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PAD 500 Assignment 3 The Concept of Program Reengineering
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Assignment 3 The Concept of Program Reengineering



Based on the Case Study Mayor Schell’s Zero Homeless Family Strategy (PDF), write a 45 page paper in which you

Analyze four (4) policy choices of Mayor Schell that were made as part of the strategy for the homeless.

Analyze the PreImplementation and Design Strategies of Mayor Schell and interpret four (4) practical outcomes of his choices.

Reconstruct four (4) steps taken by Mayor Schell to reengineer the program in order to fit the new objectives.

Analyze four (4) reasons for the importance of conducting assessments prior to new program implementation.

Research at least four (4) peerreviewed academic sources.


Your assignment must

Be typed, double spaced, using Times New Roman font (size 12), with oneinch margins on all sides; references must follow APA or schoolspecific format. Check with your professor for any additional instructions.

Include a cover page containing the tile of the assignment, the student’s name, the professor’s name, the course title, and the date. The cover page and the reference page are not included in the required page length.


The specific course learning outcomes associated with this assignment are

Analyze and apply concepts of planning, reengineering, implementation, and program evaluation essential to the study of public administration as it relates to political choice.

Use technology and information resources to research issues in modern public administration.

Write clearly and concisely about modern public administration using proper writing mechanics.

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Assignment 3, the Concept of Program Reengineering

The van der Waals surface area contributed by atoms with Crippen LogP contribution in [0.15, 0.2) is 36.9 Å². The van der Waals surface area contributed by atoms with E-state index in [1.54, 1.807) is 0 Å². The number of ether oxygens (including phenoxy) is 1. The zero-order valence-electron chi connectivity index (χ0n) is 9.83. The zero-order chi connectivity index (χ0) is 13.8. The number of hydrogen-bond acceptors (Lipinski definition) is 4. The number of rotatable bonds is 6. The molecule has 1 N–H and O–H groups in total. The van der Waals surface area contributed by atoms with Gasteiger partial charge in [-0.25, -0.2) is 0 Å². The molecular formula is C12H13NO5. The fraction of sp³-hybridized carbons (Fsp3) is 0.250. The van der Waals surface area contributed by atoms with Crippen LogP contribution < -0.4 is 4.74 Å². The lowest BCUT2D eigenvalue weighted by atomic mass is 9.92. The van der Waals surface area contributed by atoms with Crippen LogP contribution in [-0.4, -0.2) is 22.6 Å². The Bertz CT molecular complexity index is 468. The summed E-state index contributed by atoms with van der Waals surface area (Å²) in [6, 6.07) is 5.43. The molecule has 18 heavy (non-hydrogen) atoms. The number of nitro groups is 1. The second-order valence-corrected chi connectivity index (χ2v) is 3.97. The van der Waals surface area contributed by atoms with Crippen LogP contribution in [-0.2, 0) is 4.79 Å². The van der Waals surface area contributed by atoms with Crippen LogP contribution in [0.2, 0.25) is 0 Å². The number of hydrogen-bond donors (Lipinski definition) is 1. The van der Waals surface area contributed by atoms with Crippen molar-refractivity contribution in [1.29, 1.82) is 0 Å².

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Assignment 3, the Concept of Program Reengineering Could you ever experience a flood, fire, tornado, or other natural disaster? Do you work in an area of the economy where your job might become obsolete? Could you ever suffer from a long-term illness or accident without proper health benefits or other compensations? If you answered ‘yes’ to any of these questions, you are not immune to homelessness. These questions are not meant to create alarm, but rather to spread awareness that people experiencing homelessness are people just like us. They desire financial stability and a secure home, but have confronted difficult circumstances without sufficient resources to overcome the situation and remain housed. Unfortunately, that is the reality of homelessness today. Typically, families become homeless as a result of some unforeseen financial crisis - a medical emergency, a car accident, a death in the family - that prevents them from being able to hold on to housing. Most homeless families are able to bounce back from homelessness quickly, with relatively little public assistance. Usually, homeless families require rent assistance, housing placement services, job assistance, and other short-term, one-time services before being able to return to independence and stability. In the case study, "Mayor Schell's Zero Homeless Family Pledge", Norton discusses the challenges facing a policy manager in a large city (Seattle) government agency who is expected to implement a bold new policy to reduce homelessness that may exceed the local government's capacity to address the issue. In the case, the mayor of Seattle pledges in June that there will be no homeless families with children or homeless women by Christmas. The manager in the case, Alan Painter, shares the mayor's commitment and enthusiasm for reducing homelessness in the city, but has many concerns about the feasibility of the mayor's pledge. Painter knows the current strategies and capacities of the city to address homelessness, but now must develop a strategy to fulfill this new pledge. The case describes homelessness in Seattle, current programs and strategies implemented by the city government, and the mayor's pledge. The case ends with Painter wondering how his agency and the city will respond to the mayor's pledge. In this paper, we will analyze the policies and strategies within Mayor Schell's administration and the impact by his pledge had on the community.   In 1998, Seattle Washington Mayor Paul Schell spoke to the press about the needs of homeless families, women and children. He asked City Council to support providing immediate emergency assistance to homeless families and single women. He also made a firm pledge that by Christmas 1998, there would be no homeless families or homeless single women on the streets of Seattle. Seattle citizens approved two significant property tax increases to support low income housing during the 1980s, raising $50 million in 1981 and another $50 million in 1986. Since then, Seattle has had a financial commitment to fight the problem of homelessness. Each year in King County, many millions of dollars are devoted to addressing homelessness. Major funders include the federal, state, city and county governments. The United Way, public housing authorities and private foundations have also contributed to the cause. Each year the total funding received to operate and support homeless shelters in King County exceeds $6 million. Also, $8 million is allocated each year for transitional housing units (91% of all ...
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